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Format: Kindle Edition Verified Purchase
Bottom Line First: How to Travel with a Salmon is not a good introduction to Umberto Eco. It is a relaxing, mostly good humored collection for his fans. Some of these pieces are dated to the point of being quaint others have to limited audiences. This is the work of a man capable of very sophisticated and complex work. Here he is having some fun. It is best read in that same frame of mind.
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Having been entangled and over my intellectual head in some of Umberto Eco's more serious essays, I find his How to Travel with a Salmon to be a pleasant read.

In this post 9/11 sensitive to security issues world his title essay about the problems of getting a fish onto an airplane, is almost quaint. I had some of the same feelings reading about his bureaucratic snarls in attempting to replace a stolen driver's licenses. Going back to his problems with the salmon, blaming his hotel bill on staff with poor language skills might have been funny before the issue of immigration into Europe became politicized. Now those same hotels tend to count any removal of the contents of an "honor bar" as the same as consumption of those contents. So his intention to preserve his salmon and the staff's lack of lingua franca aside, he would still be out of pocket for refilling the in room ice box.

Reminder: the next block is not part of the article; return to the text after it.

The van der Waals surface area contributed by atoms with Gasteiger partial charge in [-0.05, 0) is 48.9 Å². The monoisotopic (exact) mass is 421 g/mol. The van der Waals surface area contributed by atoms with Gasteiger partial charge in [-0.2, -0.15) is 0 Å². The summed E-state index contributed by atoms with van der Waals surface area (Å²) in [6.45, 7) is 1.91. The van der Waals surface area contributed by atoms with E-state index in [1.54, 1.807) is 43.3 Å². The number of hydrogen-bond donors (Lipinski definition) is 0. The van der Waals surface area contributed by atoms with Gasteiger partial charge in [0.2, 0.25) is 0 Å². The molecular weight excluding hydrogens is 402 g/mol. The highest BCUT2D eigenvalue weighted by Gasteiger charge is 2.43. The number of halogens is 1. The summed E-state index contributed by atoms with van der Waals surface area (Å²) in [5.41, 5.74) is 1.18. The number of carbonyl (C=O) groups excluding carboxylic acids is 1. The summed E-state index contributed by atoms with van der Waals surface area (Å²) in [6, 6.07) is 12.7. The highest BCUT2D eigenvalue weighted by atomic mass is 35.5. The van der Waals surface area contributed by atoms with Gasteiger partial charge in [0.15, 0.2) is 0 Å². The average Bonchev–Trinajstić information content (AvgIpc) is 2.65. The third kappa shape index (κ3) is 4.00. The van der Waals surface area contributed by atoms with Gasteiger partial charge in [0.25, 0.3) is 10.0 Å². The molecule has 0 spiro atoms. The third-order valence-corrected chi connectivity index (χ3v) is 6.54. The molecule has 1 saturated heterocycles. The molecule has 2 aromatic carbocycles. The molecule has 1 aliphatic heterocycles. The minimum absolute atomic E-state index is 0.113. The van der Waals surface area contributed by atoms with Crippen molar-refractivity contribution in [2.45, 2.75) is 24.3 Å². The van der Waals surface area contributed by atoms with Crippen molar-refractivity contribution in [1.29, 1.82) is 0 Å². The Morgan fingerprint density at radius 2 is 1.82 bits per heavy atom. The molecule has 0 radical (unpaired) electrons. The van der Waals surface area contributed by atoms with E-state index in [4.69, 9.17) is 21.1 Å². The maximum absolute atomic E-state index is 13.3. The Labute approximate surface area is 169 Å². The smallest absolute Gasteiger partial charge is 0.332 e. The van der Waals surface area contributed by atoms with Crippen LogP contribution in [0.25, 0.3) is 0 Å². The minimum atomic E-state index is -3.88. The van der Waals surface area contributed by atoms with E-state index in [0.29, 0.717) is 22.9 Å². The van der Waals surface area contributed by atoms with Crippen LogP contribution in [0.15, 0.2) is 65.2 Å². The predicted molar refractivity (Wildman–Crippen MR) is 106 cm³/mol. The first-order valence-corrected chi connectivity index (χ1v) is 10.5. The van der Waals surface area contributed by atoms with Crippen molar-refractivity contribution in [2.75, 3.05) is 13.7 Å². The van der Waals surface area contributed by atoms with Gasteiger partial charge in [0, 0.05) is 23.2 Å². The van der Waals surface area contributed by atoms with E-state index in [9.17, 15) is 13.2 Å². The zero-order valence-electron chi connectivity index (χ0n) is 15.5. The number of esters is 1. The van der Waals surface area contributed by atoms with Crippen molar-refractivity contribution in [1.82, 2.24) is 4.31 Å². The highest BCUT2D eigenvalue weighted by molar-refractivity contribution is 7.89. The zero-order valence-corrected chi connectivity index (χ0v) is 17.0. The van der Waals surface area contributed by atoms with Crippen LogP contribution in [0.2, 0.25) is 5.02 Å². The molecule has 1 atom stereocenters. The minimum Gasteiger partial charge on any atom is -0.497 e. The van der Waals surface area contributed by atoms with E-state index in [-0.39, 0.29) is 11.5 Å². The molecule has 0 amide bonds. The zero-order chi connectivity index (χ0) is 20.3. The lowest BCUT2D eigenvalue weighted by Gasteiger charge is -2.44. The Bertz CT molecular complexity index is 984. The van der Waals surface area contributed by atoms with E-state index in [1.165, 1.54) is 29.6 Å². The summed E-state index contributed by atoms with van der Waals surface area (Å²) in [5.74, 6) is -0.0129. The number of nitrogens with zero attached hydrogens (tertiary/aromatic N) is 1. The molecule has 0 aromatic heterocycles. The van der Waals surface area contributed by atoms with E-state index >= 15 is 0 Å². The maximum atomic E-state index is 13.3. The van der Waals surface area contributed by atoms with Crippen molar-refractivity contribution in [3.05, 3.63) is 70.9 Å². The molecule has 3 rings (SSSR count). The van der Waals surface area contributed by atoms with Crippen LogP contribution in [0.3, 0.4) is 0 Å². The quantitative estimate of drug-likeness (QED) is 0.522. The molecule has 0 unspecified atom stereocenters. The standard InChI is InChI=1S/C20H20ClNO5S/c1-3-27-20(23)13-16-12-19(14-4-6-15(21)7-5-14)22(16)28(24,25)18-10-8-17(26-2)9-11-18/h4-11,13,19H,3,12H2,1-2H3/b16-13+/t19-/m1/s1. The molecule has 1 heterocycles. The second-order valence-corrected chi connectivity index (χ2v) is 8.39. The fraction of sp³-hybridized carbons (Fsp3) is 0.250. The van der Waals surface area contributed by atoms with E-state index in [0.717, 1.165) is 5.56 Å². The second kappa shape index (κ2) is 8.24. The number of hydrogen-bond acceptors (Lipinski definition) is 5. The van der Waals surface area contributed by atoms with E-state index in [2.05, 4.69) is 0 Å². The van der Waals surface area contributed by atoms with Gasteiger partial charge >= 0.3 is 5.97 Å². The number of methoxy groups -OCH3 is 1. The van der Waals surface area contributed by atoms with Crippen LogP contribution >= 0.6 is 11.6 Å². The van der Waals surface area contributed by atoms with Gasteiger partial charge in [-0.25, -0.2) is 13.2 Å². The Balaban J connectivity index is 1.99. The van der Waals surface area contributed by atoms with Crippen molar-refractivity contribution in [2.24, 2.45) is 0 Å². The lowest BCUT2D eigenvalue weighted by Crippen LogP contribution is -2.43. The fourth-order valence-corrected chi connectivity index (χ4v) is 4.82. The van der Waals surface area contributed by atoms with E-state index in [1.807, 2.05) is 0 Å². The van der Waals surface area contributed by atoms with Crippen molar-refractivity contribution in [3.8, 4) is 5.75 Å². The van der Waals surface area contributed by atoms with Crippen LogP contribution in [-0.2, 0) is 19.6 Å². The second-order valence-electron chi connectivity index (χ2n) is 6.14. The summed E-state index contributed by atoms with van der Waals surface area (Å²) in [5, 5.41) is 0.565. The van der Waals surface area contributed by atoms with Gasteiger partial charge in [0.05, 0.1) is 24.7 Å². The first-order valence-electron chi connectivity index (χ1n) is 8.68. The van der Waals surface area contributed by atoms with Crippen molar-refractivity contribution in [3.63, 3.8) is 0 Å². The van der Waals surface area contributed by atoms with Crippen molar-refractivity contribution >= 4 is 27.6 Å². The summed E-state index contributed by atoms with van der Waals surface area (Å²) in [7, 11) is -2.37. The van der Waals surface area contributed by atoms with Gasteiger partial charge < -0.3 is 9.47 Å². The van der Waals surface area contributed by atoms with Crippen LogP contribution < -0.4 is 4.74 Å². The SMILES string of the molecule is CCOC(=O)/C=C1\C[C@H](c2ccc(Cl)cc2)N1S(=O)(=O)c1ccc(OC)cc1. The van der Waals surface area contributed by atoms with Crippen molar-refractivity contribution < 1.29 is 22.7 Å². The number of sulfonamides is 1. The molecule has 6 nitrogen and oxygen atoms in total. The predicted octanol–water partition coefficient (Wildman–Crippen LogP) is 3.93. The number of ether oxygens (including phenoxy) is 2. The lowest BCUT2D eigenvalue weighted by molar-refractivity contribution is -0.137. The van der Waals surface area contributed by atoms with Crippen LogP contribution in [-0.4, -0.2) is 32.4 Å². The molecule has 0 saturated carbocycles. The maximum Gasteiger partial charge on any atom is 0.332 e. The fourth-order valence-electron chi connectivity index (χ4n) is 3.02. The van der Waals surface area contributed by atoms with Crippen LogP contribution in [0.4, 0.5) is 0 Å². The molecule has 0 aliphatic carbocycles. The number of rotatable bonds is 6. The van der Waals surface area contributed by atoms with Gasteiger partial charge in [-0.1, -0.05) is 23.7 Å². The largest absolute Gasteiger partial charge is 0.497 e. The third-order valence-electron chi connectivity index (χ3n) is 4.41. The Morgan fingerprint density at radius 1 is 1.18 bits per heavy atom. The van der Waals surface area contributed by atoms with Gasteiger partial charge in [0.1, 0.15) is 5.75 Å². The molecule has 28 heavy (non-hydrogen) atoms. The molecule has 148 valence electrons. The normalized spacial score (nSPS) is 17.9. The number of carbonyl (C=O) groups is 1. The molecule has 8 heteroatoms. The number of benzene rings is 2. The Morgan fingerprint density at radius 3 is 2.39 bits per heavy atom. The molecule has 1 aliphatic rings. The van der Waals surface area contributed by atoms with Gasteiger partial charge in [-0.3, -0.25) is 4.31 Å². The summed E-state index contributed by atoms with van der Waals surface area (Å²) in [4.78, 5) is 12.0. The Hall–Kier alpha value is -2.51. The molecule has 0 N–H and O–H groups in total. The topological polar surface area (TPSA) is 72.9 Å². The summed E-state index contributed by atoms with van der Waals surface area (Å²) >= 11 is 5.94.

His essays about making a 1:1 map of a country is a lovely skewering of academia and "logical" argument, but not as much fun as his pastiche of academese about the 3 owls poem. I do not have enough background to pick up all the barbs at the various writers mentioned but the overall effect is a humorous shot across the bow of a class of desperately pretentious, trivial papers.
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Format: Paperback
In this collection of wonderfully sardonic essays Umberto Eco demonstrates the qualities that have made his a great novelist: attention to detail, to people, and his erudition. And to the delight of many-he displays yet another (perhaps unexpected) quality: a wicked yet welcoming wit.

For these essays about many different journeys are welcoming because they are so recognizable. There is the journey (without) a watch; the journey of a child eating ice cream; the (very literal) airplane journey with attendant gadget advertising; the journeys of modern communication via a fax machine-and many, many more.

These essays drew me into an incredible world, made me laugh and grimace at the same time. But above all, they forced me to recognize my world--and myself.

This is a good book to take with you on a journey-no matter where you are headed. I recommend it.